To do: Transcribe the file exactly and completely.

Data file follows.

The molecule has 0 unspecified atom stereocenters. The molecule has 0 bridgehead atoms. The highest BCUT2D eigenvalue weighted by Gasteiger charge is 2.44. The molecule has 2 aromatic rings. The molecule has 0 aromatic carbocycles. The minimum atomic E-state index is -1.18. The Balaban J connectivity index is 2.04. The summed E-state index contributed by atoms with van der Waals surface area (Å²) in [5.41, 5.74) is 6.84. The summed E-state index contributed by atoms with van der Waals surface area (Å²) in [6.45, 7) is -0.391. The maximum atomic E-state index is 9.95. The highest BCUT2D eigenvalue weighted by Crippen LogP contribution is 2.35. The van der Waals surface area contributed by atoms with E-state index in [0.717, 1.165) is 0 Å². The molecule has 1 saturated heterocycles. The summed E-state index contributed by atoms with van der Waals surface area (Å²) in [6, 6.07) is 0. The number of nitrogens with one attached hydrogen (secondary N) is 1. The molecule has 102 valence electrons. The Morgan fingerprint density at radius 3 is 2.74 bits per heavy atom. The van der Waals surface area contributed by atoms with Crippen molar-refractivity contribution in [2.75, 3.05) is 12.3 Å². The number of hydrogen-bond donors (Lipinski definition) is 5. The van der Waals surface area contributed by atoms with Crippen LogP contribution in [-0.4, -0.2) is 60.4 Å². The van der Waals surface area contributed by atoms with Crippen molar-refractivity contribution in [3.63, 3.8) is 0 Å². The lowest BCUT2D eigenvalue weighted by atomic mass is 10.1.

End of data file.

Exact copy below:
The molecule has 0 unspecified atom stereocenters. The molecule has 0 bridgehead atoms. The highest BCUT2D eigenvalue weighted by Gasteiger charge is 2.44. The molecule has 2 aromatic rings. The molecule has 0 aromatic carbocycles. The minimum atomic E-state index is -1.18. The Balaban J connectivity index is 2.04. The summed E-state index contributed by atoms with van der Waals surface area (Å²) in [5.41, 5.74) is 6.84. The summed E-state index contributed by atoms with van der Waals surface area (Å²) in [6.45, 7) is -0.391. The maximum atomic E-state index is 9.95. The highest BCUT2D eigenvalue weighted by Crippen LogP contribution is 2.35. The van der Waals surface area contributed by atoms with E-state index in [0.717, 1.165) is 0 Å². The molecule has 1 saturated heterocycles. The summed E-state index contributed by atoms with van der Waals surface area (Å²) in [6, 6.07) is 0. The number of nitrogens with one attached hydrogen (secondary N) is 1. The molecule has 102 valence electrons. The Morgan fingerprint density at radius 3 is 2.74 bits per heavy atom. The van der Waals surface area contributed by atoms with Crippen molar-refractivity contribution in [2.75, 3.05) is 12.3 Å². The number of hydrogen-bond donors (Lipinski definition) is 5. The van der Waals surface area contributed by atoms with Crippen LogP contribution in [-0.4, -0.2) is 60.4 Å². The van der Waals surface area contributed by atoms with Crippen molar-refractivity contribution in [3.63, 3.8) is 0 Å². The lowest BCUT2D eigenvalue weighted by atomic mass is 10.1.